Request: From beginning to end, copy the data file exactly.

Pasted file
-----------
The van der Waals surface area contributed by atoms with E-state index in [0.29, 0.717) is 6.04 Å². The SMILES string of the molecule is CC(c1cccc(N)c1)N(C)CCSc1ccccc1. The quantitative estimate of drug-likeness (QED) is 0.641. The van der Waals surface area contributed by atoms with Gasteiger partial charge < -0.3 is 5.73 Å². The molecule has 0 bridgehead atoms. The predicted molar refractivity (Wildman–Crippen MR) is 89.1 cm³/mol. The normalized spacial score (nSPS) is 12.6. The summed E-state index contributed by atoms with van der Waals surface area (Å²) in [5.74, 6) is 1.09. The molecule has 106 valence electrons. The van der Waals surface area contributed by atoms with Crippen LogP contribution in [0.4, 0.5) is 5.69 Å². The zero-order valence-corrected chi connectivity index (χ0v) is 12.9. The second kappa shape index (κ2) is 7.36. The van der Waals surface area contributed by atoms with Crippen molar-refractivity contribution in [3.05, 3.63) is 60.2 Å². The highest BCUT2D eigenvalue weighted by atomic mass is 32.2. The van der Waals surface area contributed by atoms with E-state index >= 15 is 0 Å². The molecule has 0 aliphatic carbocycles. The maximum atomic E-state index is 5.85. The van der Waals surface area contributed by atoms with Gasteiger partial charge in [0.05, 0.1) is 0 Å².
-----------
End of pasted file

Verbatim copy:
The van der Waals surface area contributed by atoms with E-state index in [0.29, 0.717) is 6.04 Å². The SMILES string of the molecule is CC(c1cccc(N)c1)N(C)CCSc1ccccc1. The quantitative estimate of drug-likeness (QED) is 0.641. The van der Waals surface area contributed by atoms with Gasteiger partial charge < -0.3 is 5.73 Å². The molecule has 0 bridgehead atoms. The predicted molar refractivity (Wildman–Crippen MR) is 89.1 cm³/mol. The normalized spacial score (nSPS) is 12.6. The summed E-state index contributed by atoms with van der Waals surface area (Å²) in [5.74, 6) is 1.09. The molecule has 106 valence electrons. The van der Waals surface area contributed by atoms with Crippen LogP contribution in [0.4, 0.5) is 5.69 Å². The zero-order valence-corrected chi connectivity index (χ0v) is 12.9. The second kappa shape index (κ2) is 7.36. The van der Waals surface area contributed by atoms with Crippen molar-refractivity contribution in [3.05, 3.63) is 60.2 Å². The highest BCUT2D eigenvalue weighted by atomic mass is 32.2. The van der Waals surface area contributed by atoms with E-state index >= 15 is 0 Å². The molecule has 0 aliphatic carbocycles. The maximum atomic E-state index is 5.85. The van der Waals surface area contributed by atoms with Gasteiger partial charge in [0.05, 0.1) is 0 Å².